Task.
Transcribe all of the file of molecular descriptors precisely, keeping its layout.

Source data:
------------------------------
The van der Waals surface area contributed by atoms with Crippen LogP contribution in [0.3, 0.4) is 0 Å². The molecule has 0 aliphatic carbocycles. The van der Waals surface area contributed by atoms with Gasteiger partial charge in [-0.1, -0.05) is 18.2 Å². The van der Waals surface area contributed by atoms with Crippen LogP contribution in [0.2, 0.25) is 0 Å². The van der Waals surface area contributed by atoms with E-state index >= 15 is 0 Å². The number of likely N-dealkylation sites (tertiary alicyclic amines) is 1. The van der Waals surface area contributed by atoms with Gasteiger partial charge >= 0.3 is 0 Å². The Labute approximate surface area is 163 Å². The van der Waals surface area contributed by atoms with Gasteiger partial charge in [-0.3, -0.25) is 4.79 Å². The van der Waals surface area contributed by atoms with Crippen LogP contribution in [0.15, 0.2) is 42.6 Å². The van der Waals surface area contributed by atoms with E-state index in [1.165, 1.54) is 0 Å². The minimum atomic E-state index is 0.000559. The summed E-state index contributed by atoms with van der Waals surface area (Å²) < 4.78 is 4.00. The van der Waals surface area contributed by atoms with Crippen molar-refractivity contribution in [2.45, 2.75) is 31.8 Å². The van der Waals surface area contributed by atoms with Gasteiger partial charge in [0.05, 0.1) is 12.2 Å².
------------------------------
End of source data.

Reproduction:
The van der Waals surface area contributed by atoms with Crippen LogP contribution in [0.3, 0.4) is 0 Å². The molecule has 0 aliphatic carbocycles. The van der Waals surface area contributed by atoms with Gasteiger partial charge in [-0.1, -0.05) is 18.2 Å². The van der Waals surface area contributed by atoms with Crippen LogP contribution in [0.2, 0.25) is 0 Å². The van der Waals surface area contributed by atoms with E-state index >= 15 is 0 Å². The number of likely N-dealkylation sites (tertiary alicyclic amines) is 1. The van der Waals surface area contributed by atoms with Gasteiger partial charge >= 0.3 is 0 Å². The Labute approximate surface area is 163 Å². The van der Waals surface area contributed by atoms with Gasteiger partial charge in [-0.3, -0.25) is 4.79 Å². The van der Waals surface area contributed by atoms with Crippen LogP contribution in [0.15, 0.2) is 42.6 Å². The van der Waals surface area contributed by atoms with E-state index in [1.165, 1.54) is 0 Å². The minimum atomic E-state index is 0.000559. The summed E-state index contributed by atoms with van der Waals surface area (Å²) < 4.78 is 4.00. The van der Waals surface area contributed by atoms with Crippen molar-refractivity contribution in [2.45, 2.75) is 31.8 Å². The van der Waals surface area contributed by atoms with Gasteiger partial charge in [0.05, 0.1) is 12.2 Å².